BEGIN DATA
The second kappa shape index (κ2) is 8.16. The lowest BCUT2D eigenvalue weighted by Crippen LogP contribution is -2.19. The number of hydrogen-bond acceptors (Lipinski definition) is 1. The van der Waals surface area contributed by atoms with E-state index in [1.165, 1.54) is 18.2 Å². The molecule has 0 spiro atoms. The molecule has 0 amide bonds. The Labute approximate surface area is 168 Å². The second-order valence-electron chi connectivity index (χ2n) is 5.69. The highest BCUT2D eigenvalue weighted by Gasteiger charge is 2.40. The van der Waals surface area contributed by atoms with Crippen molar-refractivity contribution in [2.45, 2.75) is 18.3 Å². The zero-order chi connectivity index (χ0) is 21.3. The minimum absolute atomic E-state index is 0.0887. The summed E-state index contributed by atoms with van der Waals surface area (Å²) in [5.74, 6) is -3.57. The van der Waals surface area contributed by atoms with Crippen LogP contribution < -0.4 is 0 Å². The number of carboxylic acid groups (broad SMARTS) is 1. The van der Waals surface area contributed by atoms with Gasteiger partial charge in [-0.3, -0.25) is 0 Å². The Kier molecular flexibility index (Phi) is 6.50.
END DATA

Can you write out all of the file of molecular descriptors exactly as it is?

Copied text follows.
The second kappa shape index (κ2) is 8.16. The lowest BCUT2D eigenvalue weighted by Crippen LogP contribution is -2.19. The number of hydrogen-bond acceptors (Lipinski definition) is 1. The van der Waals surface area contributed by atoms with E-state index in [1.165, 1.54) is 18.2 Å². The molecule has 0 spiro atoms. The molecule has 0 amide bonds. The Labute approximate surface area is 168 Å². The second-order valence-electron chi connectivity index (χ2n) is 5.69. The highest BCUT2D eigenvalue weighted by Gasteiger charge is 2.40. The van der Waals surface area contributed by atoms with Crippen molar-refractivity contribution in [2.45, 2.75) is 18.3 Å². The zero-order chi connectivity index (χ0) is 21.3. The minimum absolute atomic E-state index is 0.0887. The summed E-state index contributed by atoms with van der Waals surface area (Å²) in [5.74, 6) is -3.57. The van der Waals surface area contributed by atoms with Crippen LogP contribution < -0.4 is 0 Å². The number of carboxylic acid groups (broad SMARTS) is 1. The van der Waals surface area contributed by atoms with Gasteiger partial charge in [-0.3, -0.25) is 0 Å². The Kier molecular flexibility index (Phi) is 6.50.